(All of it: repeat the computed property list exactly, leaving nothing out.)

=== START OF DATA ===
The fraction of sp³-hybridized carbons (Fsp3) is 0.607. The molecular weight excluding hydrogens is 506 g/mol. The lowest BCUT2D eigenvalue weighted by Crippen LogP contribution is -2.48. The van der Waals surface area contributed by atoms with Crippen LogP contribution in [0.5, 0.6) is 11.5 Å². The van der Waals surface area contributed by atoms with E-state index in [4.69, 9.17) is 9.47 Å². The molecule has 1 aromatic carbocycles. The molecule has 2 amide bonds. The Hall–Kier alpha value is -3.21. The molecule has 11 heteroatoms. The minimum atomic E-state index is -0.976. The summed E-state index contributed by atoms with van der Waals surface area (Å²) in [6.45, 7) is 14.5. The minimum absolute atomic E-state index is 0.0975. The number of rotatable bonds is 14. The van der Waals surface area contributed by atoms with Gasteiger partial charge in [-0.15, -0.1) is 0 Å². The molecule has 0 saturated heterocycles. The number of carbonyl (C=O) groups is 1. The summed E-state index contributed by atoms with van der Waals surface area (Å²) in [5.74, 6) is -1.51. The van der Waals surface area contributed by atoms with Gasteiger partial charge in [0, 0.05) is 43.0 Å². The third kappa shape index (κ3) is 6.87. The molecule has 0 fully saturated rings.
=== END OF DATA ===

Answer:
The fraction of sp³-hybridized carbons (Fsp3) is 0.607. The molecular weight excluding hydrogens is 506 g/mol. The lowest BCUT2D eigenvalue weighted by Crippen LogP contribution is -2.48. The van der Waals surface area contributed by atoms with Crippen LogP contribution in [0.5, 0.6) is 11.5 Å². The van der Waals surface area contributed by atoms with E-state index in [4.69, 9.17) is 9.47 Å². The molecule has 1 aromatic carbocycles. The molecule has 2 amide bonds. The Hall–Kier alpha value is -3.21. The molecule has 11 heteroatoms. The minimum atomic E-state index is -0.976. The summed E-state index contributed by atoms with van der Waals surface area (Å²) in [6.45, 7) is 14.5. The minimum absolute atomic E-state index is 0.0975. The number of rotatable bonds is 14. The van der Waals surface area contributed by atoms with Gasteiger partial charge in [-0.15, -0.1) is 0 Å². The molecule has 0 saturated heterocycles. The number of carbonyl (C=O) groups is 1. The summed E-state index contributed by atoms with van der Waals surface area (Å²) in [5.74, 6) is -1.51. The van der Waals surface area contributed by atoms with Gasteiger partial charge in [0, 0.05) is 43.0 Å². The third kappa shape index (κ3) is 6.87. The molecule has 0 fully saturated rings.